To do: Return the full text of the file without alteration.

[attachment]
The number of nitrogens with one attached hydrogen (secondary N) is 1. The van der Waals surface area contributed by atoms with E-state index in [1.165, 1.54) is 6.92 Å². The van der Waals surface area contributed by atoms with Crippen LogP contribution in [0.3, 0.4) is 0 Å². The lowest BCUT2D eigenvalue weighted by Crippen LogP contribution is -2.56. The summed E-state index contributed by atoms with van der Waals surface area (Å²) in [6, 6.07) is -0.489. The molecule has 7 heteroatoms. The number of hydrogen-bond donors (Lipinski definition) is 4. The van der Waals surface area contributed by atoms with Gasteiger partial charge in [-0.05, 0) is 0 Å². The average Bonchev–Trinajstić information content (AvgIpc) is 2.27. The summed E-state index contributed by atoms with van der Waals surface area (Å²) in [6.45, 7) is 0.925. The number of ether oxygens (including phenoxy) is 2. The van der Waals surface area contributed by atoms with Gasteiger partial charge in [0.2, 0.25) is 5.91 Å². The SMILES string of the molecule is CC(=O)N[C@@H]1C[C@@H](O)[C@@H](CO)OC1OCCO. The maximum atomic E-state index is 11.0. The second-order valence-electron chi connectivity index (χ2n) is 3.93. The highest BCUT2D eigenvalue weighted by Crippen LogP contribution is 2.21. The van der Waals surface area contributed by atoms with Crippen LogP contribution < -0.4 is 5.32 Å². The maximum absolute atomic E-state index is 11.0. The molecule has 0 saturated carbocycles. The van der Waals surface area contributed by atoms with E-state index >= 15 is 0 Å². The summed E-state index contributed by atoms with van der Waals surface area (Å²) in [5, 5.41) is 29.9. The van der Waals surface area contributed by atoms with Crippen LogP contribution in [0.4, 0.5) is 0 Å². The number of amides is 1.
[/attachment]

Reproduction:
The number of nitrogens with one attached hydrogen (secondary N) is 1. The van der Waals surface area contributed by atoms with E-state index in [1.165, 1.54) is 6.92 Å². The van der Waals surface area contributed by atoms with Crippen LogP contribution in [0.3, 0.4) is 0 Å². The lowest BCUT2D eigenvalue weighted by Crippen LogP contribution is -2.56. The summed E-state index contributed by atoms with van der Waals surface area (Å²) in [6, 6.07) is -0.489. The molecule has 7 heteroatoms. The number of hydrogen-bond donors (Lipinski definition) is 4. The van der Waals surface area contributed by atoms with Gasteiger partial charge in [-0.05, 0) is 0 Å². The average Bonchev–Trinajstić information content (AvgIpc) is 2.27. The summed E-state index contributed by atoms with van der Waals surface area (Å²) in [6.45, 7) is 0.925. The number of ether oxygens (including phenoxy) is 2. The van der Waals surface area contributed by atoms with Gasteiger partial charge in [0.2, 0.25) is 5.91 Å². The SMILES string of the molecule is CC(=O)N[C@@H]1C[C@@H](O)[C@@H](CO)OC1OCCO. The maximum atomic E-state index is 11.0. The second-order valence-electron chi connectivity index (χ2n) is 3.93. The highest BCUT2D eigenvalue weighted by Crippen LogP contribution is 2.21. The van der Waals surface area contributed by atoms with Crippen LogP contribution < -0.4 is 5.32 Å². The maximum absolute atomic E-state index is 11.0. The molecule has 0 saturated carbocycles. The van der Waals surface area contributed by atoms with E-state index >= 15 is 0 Å². The summed E-state index contributed by atoms with van der Waals surface area (Å²) in [5, 5.41) is 29.9. The van der Waals surface area contributed by atoms with Crippen LogP contribution in [0.4, 0.5) is 0 Å². The number of amides is 1.